Tuesday, 24 June 2014

I think I love John Oliver :)

Apologies I have been a bit quiet on the blog, have had some big deadlines for work looming and have been focusing on my research. But after seeing this video on Facebook tonight, I needed to share it. 

I think I love John Oliver 
Watch this video and find out why!

Make no mistake. The most effective way to lose weight is by sustainable lifestyle change. Eating healthy, balanced nutritious meals in the appropriate amounts for your body and exercising more to get fitter and healthier. Slow, steady and effective. There is no magic and there are no quick fixes. 

Read my blog post about these issues here : Weight loss cures and snake oil salesmen 

And sit back and watch the best take down of Dr. Oz. EVER.

Lyndal @ Lean Green and Healthy

Friday, 13 June 2014

Health news from the net 13 June 2014

Health news 13 June, 2014.
Do you enjoy reading about health as much as I do?
Here are links to a few health and nutrition related articles I was reading today. Click on the links for the full article and to read them from the source. Hope you find them interesting.

Lyndal @ Lean Green and Healthy
The truth about protein in the daily diet
This article originally published in the Sydney Morning Herald

Figuring out whether a high protein diet is healthy or not can leave you scratching your head.
Depending on which headline you read,  a high protein diet can sound like the prince of darkness, raising our risk of diabetes, cancer and an early grave, or a saviour come to rescue us from weight gain and muscle loss.
The problem here is with the  term ‘‘high protein’’  because it doesn’t tell us anything about the quality of the whole diet or where the protein comes from, says   Tim Crowe, associate professor at the School of Exercise and Nutrition Sciences at Deakin University.

Protein powders – what are they and do you need them?
This article originally published in Foodwatch Australia

Protein is essential for our bodies. It is needed for growth, reproduction and healing as well as supporting a healthy immune system. Protein also helps to keep us satisfied for longer after a meal which is one of the reasons the high protein, low-carb diet is popular.
How much protein do we need a day?
We don’t actually need as much as some would have us believe - and more is not necessarily better.

Celiac or Coeliac? – Don’t play Dr Google
This article was originally published in e-GPS General Practice Solutions

Recent evidence demonstrates that 1 in 60 Australian women and 1 in 70 Australian men have coeliac disease and yet about 80% of them are undiagnosed. One of the key reasons that so many go undiagnosed is that they make a decision to put themselves on a gluten free diet without first being medically diagnosed for coeliac disease because it ‘makes them feel better’.  It is for this reason that awareness of coeliac disease and its complications is so important. Coeliac Australia advises:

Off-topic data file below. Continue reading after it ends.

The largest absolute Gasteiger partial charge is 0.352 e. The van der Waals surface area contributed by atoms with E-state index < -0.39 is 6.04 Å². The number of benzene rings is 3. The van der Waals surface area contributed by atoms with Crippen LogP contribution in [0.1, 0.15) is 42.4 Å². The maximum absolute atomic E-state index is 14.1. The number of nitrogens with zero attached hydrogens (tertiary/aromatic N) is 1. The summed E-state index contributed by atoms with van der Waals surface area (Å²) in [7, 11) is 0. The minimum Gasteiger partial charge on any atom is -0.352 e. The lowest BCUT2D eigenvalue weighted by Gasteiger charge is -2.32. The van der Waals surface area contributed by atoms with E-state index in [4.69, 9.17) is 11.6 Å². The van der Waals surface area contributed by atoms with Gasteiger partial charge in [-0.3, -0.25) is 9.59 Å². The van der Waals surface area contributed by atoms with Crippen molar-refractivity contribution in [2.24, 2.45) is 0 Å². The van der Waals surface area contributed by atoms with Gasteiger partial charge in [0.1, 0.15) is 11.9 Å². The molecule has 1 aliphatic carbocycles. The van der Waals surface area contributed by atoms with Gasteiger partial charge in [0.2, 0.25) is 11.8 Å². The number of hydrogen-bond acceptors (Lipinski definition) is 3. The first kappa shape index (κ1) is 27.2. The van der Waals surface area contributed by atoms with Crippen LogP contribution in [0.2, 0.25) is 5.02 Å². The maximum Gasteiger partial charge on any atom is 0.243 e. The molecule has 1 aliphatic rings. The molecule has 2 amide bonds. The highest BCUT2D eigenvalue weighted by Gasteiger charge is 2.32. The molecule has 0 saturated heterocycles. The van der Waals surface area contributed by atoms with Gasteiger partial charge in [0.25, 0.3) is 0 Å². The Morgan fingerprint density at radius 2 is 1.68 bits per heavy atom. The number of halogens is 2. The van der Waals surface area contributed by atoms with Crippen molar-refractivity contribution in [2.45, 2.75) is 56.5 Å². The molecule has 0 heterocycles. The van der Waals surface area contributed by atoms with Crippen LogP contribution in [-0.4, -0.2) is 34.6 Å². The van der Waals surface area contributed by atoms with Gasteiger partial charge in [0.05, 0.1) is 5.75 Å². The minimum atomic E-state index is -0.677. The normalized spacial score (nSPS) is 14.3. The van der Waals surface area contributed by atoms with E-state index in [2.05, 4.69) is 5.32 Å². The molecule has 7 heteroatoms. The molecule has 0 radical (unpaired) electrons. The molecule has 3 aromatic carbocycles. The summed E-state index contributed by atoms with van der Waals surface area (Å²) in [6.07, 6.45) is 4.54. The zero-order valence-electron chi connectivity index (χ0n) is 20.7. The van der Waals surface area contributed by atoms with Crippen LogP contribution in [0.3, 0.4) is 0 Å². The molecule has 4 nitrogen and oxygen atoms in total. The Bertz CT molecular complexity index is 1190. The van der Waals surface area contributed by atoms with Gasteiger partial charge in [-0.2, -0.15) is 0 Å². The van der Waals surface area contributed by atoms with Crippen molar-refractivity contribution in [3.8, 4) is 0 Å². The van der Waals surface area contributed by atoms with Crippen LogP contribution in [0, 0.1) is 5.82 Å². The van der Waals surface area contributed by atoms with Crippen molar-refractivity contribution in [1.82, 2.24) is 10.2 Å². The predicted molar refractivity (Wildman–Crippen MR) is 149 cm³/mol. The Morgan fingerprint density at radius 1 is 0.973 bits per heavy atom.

“Feeling better when you remove wheat or gluten from your diet does not necessarily mean you have coeliac disease. You should consult with your doctor to investigate all potential causes for your symptoms.”

Stop overeating: tips for resisting the call of the cake
This article was originally published in the Telegraph UK

I admit it. I’m not safe in the house with an open packet of biscuits. It doesn’t take much – a rubbish day, a row with the husband, a snub from a friend, or just simply too much work to do – and they’ll start tempting me. And then: Oops! Before I know it the whole packet is gone — and a Scooby-snack-sized pile of toast has disappeared too, washed down with a generous glass of sauvignon blanc and a bag of peanuts as a chaser. And my rubbish day just got worse.
It seems I’m not alone. Psychologist Dr Jane McCartney, a specialist in overeating, has seen scores of patients who eat obsessively and destructively, and there are millions more of us who simply overeat. 


Recipe - easy cheesy veggie bake

I posted a picture of this meal on a Facebook group a few days ago and have have had lots of requests for the recipe for my vegetable pots in the photo. These are nothing fancy, just steamed vegetables in a basic cheese sauce. But, if someone in your family is not a lover of vegetables, or if you are getting sick of steamed vegetables, its another nice way to serve them.

Please note, this is not a really low calorie recipe as it uses milk, cheese and a little butter and flour, but it is a lovely home cooked comfort food and a delicious option. Unless you have specific health reasons not to, you shouldn't be afraid of using ingredients like this occasionally as part of a a balanced diet. Everything in moderation, remember? Just  make sure you keep the rest of your meal light for balance. My meal is the one at the back left, I had it with steamed beans and carrots and 150g of baked fresh salmon. Yum!